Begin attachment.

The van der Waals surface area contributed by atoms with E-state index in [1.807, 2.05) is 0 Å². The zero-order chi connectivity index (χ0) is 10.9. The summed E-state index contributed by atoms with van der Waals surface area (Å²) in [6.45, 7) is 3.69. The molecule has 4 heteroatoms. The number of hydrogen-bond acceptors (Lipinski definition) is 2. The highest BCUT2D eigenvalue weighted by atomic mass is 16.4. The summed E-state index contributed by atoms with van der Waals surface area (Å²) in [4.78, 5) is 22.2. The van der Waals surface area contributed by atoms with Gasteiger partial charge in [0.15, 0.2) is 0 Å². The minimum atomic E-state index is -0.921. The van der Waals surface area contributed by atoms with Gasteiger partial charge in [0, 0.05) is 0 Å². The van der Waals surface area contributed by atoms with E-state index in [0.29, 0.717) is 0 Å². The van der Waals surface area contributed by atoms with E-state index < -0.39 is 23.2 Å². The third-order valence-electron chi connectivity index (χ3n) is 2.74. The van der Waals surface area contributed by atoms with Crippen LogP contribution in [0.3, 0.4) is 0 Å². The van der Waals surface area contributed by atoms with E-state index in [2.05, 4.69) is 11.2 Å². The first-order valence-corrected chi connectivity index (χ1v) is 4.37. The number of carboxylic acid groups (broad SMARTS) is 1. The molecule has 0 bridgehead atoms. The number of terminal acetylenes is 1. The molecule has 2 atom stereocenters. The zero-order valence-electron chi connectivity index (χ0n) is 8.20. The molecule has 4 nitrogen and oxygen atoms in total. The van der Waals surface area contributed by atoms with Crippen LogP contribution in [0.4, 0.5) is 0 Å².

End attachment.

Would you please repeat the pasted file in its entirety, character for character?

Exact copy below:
The van der Waals surface area contributed by atoms with E-state index in [1.807, 2.05) is 0 Å². The zero-order chi connectivity index (χ0) is 10.9. The summed E-state index contributed by atoms with van der Waals surface area (Å²) in [6.45, 7) is 3.69. The molecule has 4 heteroatoms. The number of hydrogen-bond acceptors (Lipinski definition) is 2. The highest BCUT2D eigenvalue weighted by atomic mass is 16.4. The summed E-state index contributed by atoms with van der Waals surface area (Å²) in [4.78, 5) is 22.2. The van der Waals surface area contributed by atoms with Gasteiger partial charge in [0.15, 0.2) is 0 Å². The minimum atomic E-state index is -0.921. The van der Waals surface area contributed by atoms with Gasteiger partial charge in [0, 0.05) is 0 Å². The van der Waals surface area contributed by atoms with E-state index in [0.29, 0.717) is 0 Å². The van der Waals surface area contributed by atoms with E-state index < -0.39 is 23.2 Å². The third-order valence-electron chi connectivity index (χ3n) is 2.74. The van der Waals surface area contributed by atoms with Crippen LogP contribution in [0.3, 0.4) is 0 Å². The van der Waals surface area contributed by atoms with E-state index in [2.05, 4.69) is 11.2 Å². The first-order valence-corrected chi connectivity index (χ1v) is 4.37. The number of carboxylic acid groups (broad SMARTS) is 1. The molecule has 0 bridgehead atoms. The number of terminal acetylenes is 1. The molecule has 2 atom stereocenters. The zero-order valence-electron chi connectivity index (χ0n) is 8.20. The molecule has 4 nitrogen and oxygen atoms in total. The van der Waals surface area contributed by atoms with Crippen LogP contribution in [0.4, 0.5) is 0 Å².